37 Ultimate Facts About The 1920s

What do you know about the 1920s? You’re probably familiar with the nicknames ‘Roaring 20s’ and ‘Jazz Age’. The term Jazz Age was popularized by Francis Scott Key Fitzgerald, who was best known for his novels portraying the flashiness and sensibility of the 1920s.

But did you know that Agatha Christie’s mega-famous creation Hercule Poirot was born in 1920? Let’s put Hercule Poirot’s methods into good use by establishing order and method and engaging our little gray cells to solve the mysteries of this decade through these fun facts about the 1920s…

1. The 1920s gave birth to the era of Prohibition in the US.

Prohibition went into effect about a hundred years ago, which led to the rise of speakeasies strongly impacting American culture and society.
Specifically, this measure went into effect in the US via the 18th Amendment to the Constitution. This was a period during which you could still drink alcohol, but it was against the law to make, transport, and sell it. Prohibition ran until late 1933.

2. A number of life-changing inventions debuted in the 1920s.

In the past 100 years, our lives have changed drastically, and life in the 1920s was pretty different compared to today. In the 1920s there were many extraordinary artistic, cultural, and technological advancements.
For example, in terms of inventions, this was a decade that brought us the television, the instant camera, and even penicillin. Alexander Fleming, the celebrated chemist, discovered the last of these completely by accident in a petri dish!

3. Ford continued to make automobiles accessible to all.

Sold until 1927, the Model T vehicle by the Ford Motor Company pretty much defined the 1920s.

The affordable car helped rural Americans connect to other parts of the country. This led to the creation of the numbered highway system throughout the US still known today.

The Model T famously turned around the idea that cars were luxury commodities for only the very wealthy – this car was relatively affordable and soon seen taking up the highways.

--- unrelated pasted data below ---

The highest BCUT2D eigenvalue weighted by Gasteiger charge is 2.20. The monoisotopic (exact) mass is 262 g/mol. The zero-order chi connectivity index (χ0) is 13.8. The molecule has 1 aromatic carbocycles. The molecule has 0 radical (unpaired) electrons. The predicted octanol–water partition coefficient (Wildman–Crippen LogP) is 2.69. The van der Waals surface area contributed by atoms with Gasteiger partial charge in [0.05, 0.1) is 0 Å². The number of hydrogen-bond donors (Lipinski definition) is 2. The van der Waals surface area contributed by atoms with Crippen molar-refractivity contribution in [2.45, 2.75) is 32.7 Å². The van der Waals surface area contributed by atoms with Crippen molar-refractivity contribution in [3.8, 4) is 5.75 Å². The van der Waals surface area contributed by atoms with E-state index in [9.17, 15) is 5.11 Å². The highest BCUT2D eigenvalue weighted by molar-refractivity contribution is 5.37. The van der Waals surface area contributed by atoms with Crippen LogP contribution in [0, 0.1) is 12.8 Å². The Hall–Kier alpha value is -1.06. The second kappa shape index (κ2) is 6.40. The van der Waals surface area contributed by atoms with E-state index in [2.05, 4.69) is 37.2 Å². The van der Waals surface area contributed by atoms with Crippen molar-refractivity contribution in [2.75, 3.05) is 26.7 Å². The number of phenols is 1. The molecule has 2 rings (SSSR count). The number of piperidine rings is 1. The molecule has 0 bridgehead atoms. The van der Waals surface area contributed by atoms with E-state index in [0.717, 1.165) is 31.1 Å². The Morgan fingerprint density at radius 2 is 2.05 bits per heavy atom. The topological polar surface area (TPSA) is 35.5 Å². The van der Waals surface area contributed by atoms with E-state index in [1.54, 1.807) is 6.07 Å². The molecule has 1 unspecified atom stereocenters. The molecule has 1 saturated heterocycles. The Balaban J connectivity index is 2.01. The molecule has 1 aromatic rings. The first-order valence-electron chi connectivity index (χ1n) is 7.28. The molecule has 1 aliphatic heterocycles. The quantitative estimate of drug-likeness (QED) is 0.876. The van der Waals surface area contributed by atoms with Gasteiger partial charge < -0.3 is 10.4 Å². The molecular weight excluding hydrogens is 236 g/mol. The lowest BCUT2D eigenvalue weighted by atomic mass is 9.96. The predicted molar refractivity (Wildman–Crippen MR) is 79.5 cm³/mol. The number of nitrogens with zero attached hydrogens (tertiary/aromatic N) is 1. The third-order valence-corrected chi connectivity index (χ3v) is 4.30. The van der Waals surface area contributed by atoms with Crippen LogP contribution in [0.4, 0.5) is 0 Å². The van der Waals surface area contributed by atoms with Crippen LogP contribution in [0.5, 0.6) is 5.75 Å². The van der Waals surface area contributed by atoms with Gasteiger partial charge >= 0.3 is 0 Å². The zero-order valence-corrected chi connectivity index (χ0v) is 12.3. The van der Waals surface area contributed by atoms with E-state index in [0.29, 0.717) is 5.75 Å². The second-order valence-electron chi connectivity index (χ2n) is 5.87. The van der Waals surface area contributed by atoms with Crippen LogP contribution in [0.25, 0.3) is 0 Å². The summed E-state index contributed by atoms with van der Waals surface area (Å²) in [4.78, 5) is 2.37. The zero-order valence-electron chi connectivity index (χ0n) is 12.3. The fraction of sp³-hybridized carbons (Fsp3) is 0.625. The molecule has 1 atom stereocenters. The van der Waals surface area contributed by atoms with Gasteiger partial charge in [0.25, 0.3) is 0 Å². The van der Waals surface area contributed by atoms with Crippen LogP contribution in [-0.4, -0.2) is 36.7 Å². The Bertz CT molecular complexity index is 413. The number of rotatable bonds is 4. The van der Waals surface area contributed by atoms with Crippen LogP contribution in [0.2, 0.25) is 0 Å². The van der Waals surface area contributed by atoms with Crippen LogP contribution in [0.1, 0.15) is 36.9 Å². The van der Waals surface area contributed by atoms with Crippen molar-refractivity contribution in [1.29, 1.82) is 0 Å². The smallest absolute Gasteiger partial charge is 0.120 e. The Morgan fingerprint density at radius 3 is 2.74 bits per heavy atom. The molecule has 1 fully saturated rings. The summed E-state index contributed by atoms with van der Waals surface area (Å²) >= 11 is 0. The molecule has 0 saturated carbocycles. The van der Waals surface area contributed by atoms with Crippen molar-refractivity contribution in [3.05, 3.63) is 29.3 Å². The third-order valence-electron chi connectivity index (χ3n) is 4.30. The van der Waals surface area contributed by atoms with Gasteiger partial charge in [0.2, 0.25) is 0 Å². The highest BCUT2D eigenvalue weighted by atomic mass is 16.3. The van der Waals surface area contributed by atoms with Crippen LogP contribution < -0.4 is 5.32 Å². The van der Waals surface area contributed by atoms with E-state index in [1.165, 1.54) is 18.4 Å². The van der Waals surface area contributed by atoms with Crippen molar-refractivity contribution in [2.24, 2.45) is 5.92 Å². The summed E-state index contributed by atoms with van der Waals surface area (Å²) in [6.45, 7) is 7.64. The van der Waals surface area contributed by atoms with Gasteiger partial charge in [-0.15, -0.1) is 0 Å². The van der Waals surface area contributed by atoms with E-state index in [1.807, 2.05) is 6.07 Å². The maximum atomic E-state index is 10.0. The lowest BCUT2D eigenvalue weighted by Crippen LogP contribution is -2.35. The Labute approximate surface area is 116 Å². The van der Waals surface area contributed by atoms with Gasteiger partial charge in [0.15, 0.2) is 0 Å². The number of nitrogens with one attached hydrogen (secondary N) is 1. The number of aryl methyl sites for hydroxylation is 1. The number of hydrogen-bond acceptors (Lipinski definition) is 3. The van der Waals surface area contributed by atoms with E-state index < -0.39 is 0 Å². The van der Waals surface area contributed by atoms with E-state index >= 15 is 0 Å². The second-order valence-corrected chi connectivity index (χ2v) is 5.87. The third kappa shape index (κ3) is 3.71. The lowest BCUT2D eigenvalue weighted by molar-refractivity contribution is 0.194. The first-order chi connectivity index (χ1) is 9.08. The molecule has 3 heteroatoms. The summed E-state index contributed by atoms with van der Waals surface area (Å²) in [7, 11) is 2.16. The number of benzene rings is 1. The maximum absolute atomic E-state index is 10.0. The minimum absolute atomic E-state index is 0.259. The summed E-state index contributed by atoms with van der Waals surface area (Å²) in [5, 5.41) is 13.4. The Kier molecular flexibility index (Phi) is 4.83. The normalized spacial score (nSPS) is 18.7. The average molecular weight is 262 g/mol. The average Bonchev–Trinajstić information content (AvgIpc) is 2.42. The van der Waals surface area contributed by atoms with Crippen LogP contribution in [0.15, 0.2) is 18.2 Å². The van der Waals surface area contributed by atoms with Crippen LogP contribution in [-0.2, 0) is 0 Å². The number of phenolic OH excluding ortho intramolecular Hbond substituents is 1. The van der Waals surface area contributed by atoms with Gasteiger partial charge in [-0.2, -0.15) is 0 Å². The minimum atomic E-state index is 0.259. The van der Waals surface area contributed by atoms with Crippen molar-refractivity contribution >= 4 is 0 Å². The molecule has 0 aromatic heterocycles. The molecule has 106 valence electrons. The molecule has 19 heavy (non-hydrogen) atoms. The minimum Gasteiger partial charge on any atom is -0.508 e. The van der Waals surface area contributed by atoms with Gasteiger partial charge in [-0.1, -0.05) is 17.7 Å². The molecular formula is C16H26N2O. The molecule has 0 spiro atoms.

a 1920s car accident

4. The 1920s was the decade of the flapper, luxe design, and Art Deco.

In the world of fashion, luxe fabrics, flapper girl silhouettes, and Art Deco dominated the 1920s.

Fashion was characterized by loose fabrics, fringe, and glamorous details. The garments differed immensely from the street style-inspired looks that are popular today.

That said, Art Deco is a style that’s never really gone out of vogue in architecture. Keep reading for some more information on this straight-lined visual style!

5. There’s a chance we’ll see these fashions again.

According to fashion historians, because trends are cyclical, it is very likely that ’20s-inspired clothing will make a comeback again.

In fact, you can see fashions inspired by the era making a comeback on social media already. Take a look at #1920fashion on Instagram for the latest looks from a century ago!

6. Speakeasies became the norm in the US.

Under Prohibition, effective from 1920 and through to 1933, the USA banned alcohol manufacture, sale, and transportation. This law gave way and “inspired” organized crime and speakeasies, which were secret bars where people could drink in private.

The ban on alcohol was notoriously difficult to enforce – which is why speakeasies became so popular, and why “organized criminals” and gangsters like the infamous Al Capone came to prominence in the criminal underworld.

7. Without Prohibition, jazz might not have thrived.

The Jazz Age was indirectly powered by the Prohibition of alcohol. In Chicago, the jazz scene was developing quite fast, especially with the immigration of over 40 famous New Orleans jazzmen to the city.

Jazz certainly predated the ban on alcohol by some years – but thanks to Prohibition, a new type of nightlife was evolving underground – and the soundtrack was jazz.

8. The 20s saw the rise of a notorious gangster.

Al Capone was perhaps one of the most infamous men making money on the back of the prohibition era. He fought viciously to keep control of Chicago, Illinois – and thanks to Prohibition being tough to police, he slipped through the cops’ net many, many times.

Capone would eventually face arrest and prison for carrying concealed weapons in 1929 – but he was back on the street in 1930, having been a model prisoner.

9. The 1920s saw Suffragettes take to the streets to demand equal rights for women.

Until 1920, suffragettes – members of an activist women’s organization – rallied for women’s voting rights in America.

With the 19th Amendment, women were granted the right to vote on August 18th, 1920. Regrettably, the decision came after several decades of fighting for equality – meaning many people who had started the movement likely didn’t get to see their efforts pay off.